Aug. 22, 2017 — So I had -- & took full advantage of -- the opportunity to see my first ever full solar eclipse - Summerton, SC., Aug. 21st.
In a nutshell: a spectacle to behold. It is Heavenly, no matter what your faith .... or perhaps lack thereof.
My favorite from the day:
1. sharing the day/experience & eclipse with my 16 year old daughter
2. totality is like the flip of a switch
3. the diamond ring effect just before & right after totality
4. lightning illuminating the cumulonimbus clouds to our east & southeast.
So a lot to try to put into words here, but I wanted to post something while the experience is still fresh. I will say it was an arduous day-and-a-half. We (Russ Pyne, videographer & my daughter) drove to Savannah early Sunday evening... up @ 5:30am.... on the road by 7am & not home until 2am Tue.! In that time we laughed, shed a tear or two, sweat, worked hard, drank a lot of soda & water, ate pretty well & met/talked with a lot of nice people. I did numerous live hits for Action News & News 104.5 WOKV + recorded several stories about the day that aired on Action News Jax. The work reminded me of hurricane Matthew last year though not as grueling & not with the weight of potential death & destruction hanging over my head & weighing on my shoulders.
So Mon. ("eclipse day" as I like to call it) dawned partly sunny & warm. We rolled north on I-95 -- Action News Jax Certified Broadcast Meteorologist Garrett Bedenbaugh met us that morning at the hotel -- with surprisingly little traffic reaching our destination within 2 hours doing live shots for t.v. & radio all the way to Summerton. We had pre-arranged our spot with Dennis Turner at the Lake House Restaurant which is adjacent to campground on Lake Marion just north of the I-95/I-26 interchange. Dennis & his wife, Melanie could not have been more accommodating, & we parked our First Alert Storm Tracker right off the walkway to a large dock. The sun would go just about overhead at totality. The only potential problem: the weather. I decided we had to make a strategic decision no later than 11am at which time I declared "we stay put"! And oh were we treated to a cosmic show!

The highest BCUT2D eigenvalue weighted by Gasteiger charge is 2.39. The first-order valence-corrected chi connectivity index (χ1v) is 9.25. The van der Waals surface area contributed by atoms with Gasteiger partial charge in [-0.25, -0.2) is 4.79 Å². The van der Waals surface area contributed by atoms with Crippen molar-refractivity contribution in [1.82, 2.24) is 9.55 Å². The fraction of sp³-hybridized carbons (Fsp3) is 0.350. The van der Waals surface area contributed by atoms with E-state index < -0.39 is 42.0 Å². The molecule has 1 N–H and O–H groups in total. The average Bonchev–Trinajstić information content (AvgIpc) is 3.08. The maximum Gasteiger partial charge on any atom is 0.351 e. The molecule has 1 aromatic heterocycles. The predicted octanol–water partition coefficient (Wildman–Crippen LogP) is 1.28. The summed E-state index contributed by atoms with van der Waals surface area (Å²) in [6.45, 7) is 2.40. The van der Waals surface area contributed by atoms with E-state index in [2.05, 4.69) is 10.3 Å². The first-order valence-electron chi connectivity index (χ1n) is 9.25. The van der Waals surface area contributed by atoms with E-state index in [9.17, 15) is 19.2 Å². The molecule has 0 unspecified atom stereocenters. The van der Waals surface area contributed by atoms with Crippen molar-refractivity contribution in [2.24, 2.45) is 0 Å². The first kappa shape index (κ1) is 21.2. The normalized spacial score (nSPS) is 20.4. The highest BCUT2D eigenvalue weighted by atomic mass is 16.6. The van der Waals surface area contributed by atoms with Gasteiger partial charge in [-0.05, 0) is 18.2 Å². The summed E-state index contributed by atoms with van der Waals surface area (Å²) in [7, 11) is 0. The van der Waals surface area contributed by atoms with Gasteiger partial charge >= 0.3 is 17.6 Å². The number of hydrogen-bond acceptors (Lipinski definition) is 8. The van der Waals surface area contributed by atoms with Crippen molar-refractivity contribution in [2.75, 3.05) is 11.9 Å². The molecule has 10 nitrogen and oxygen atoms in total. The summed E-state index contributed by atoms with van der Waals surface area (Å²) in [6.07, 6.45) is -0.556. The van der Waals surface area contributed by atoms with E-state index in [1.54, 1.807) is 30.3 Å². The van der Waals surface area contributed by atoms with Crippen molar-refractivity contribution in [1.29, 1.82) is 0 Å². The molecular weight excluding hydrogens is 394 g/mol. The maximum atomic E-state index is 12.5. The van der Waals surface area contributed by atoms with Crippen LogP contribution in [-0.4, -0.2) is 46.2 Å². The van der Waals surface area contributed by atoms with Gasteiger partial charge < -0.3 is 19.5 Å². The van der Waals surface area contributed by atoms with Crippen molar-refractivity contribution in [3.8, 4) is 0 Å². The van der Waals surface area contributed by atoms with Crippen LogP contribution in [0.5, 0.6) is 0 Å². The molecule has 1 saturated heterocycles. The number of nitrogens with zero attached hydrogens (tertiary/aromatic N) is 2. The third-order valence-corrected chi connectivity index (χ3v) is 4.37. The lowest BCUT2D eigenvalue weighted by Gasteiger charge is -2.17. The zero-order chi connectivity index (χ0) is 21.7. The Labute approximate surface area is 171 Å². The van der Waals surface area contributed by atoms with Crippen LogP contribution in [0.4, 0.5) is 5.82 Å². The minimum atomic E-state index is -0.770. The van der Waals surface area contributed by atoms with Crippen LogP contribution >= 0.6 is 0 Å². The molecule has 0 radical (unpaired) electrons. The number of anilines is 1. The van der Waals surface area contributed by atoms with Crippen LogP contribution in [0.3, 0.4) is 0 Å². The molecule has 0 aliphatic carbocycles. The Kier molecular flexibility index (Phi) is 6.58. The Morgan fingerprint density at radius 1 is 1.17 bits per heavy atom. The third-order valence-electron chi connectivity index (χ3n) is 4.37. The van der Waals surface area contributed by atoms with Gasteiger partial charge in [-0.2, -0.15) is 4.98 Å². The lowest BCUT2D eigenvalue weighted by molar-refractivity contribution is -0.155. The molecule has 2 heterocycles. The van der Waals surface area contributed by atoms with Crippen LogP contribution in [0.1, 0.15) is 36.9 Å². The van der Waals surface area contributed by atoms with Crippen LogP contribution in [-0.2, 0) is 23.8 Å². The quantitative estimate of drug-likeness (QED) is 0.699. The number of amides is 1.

There were a surprising number of Jacksonville folks at our location which gave us a good opportunity to put a local skew on the day's events. The partial eclipse began about 1:15pm EDT, ending about 4:15pm with totality at 2:43pm lasting 2 min. & 32 sec. The last live interview I did a bit past 2pm included several from Jacksonville, & we had fun turning to the east & "blowing" the cumulus clouds away. And it worked! :) The skies were almost perfectly clear overhead leading up to.... through.... & shortly after totality. Shadows grew longer... we saw the beautiful crescent shadows on the ground produced by leaves in trees... a gentleman was projecting the sun's image onto white paper through binoculars... a man & family were setting up a tripod with a zoom lens camera... some were simply lounging... others eating & drinking. But it was a feeling of anticipation + good ol' camaraderie even though most of us did not know one another beyond simply showing up at the same place to watch the "show".